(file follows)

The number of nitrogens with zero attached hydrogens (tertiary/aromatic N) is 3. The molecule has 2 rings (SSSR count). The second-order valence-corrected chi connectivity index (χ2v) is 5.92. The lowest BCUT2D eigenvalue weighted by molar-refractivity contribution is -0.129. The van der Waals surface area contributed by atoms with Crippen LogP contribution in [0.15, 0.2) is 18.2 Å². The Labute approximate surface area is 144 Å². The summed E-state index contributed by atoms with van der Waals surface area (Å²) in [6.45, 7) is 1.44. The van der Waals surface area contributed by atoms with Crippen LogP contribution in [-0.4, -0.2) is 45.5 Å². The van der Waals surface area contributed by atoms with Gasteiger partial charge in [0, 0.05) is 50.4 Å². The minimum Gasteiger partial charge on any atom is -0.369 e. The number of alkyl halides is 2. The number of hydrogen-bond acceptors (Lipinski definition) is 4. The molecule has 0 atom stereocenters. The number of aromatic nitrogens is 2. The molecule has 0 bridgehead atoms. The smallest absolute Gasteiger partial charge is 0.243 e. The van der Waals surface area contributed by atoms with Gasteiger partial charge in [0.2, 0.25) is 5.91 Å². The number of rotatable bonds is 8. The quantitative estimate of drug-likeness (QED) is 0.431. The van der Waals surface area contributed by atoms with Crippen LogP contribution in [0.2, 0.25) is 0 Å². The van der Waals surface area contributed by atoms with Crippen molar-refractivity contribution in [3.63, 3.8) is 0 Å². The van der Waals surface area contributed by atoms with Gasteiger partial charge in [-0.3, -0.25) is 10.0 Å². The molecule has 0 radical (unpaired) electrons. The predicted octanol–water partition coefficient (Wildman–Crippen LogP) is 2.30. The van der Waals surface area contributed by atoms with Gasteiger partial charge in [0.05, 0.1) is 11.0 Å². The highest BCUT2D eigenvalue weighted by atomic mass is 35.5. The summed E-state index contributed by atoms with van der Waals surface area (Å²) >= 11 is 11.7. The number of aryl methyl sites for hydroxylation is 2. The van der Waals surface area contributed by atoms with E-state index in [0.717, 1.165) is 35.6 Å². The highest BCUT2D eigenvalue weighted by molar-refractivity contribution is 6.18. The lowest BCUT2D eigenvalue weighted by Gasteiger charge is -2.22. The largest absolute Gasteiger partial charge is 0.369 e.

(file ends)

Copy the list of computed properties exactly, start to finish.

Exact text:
The number of nitrogens with zero attached hydrogens (tertiary/aromatic N) is 3. The molecule has 2 rings (SSSR count). The second-order valence-corrected chi connectivity index (χ2v) is 5.92. The lowest BCUT2D eigenvalue weighted by molar-refractivity contribution is -0.129. The van der Waals surface area contributed by atoms with Crippen LogP contribution in [0.15, 0.2) is 18.2 Å². The Labute approximate surface area is 144 Å². The summed E-state index contributed by atoms with van der Waals surface area (Å²) in [6.45, 7) is 1.44. The van der Waals surface area contributed by atoms with Crippen LogP contribution in [-0.4, -0.2) is 45.5 Å². The van der Waals surface area contributed by atoms with Gasteiger partial charge in [0, 0.05) is 50.4 Å². The minimum Gasteiger partial charge on any atom is -0.369 e. The number of alkyl halides is 2. The number of hydrogen-bond acceptors (Lipinski definition) is 4. The molecule has 0 atom stereocenters. The number of aromatic nitrogens is 2. The molecule has 0 bridgehead atoms. The smallest absolute Gasteiger partial charge is 0.243 e. The van der Waals surface area contributed by atoms with Gasteiger partial charge in [0.2, 0.25) is 5.91 Å². The number of rotatable bonds is 8. The quantitative estimate of drug-likeness (QED) is 0.431. The van der Waals surface area contributed by atoms with Crippen LogP contribution in [0.2, 0.25) is 0 Å². The van der Waals surface area contributed by atoms with Crippen molar-refractivity contribution in [3.63, 3.8) is 0 Å². The van der Waals surface area contributed by atoms with Gasteiger partial charge in [-0.3, -0.25) is 10.0 Å². The molecule has 0 radical (unpaired) electrons. The predicted octanol–water partition coefficient (Wildman–Crippen LogP) is 2.30. The van der Waals surface area contributed by atoms with Gasteiger partial charge in [0.05, 0.1) is 11.0 Å². The highest BCUT2D eigenvalue weighted by atomic mass is 35.5. The summed E-state index contributed by atoms with van der Waals surface area (Å²) >= 11 is 11.7. The number of aryl methyl sites for hydroxylation is 2. The van der Waals surface area contributed by atoms with E-state index in [0.717, 1.165) is 35.6 Å². The highest BCUT2D eigenvalue weighted by molar-refractivity contribution is 6.18. The lowest BCUT2D eigenvalue weighted by Gasteiger charge is -2.22. The largest absolute Gasteiger partial charge is 0.369 e.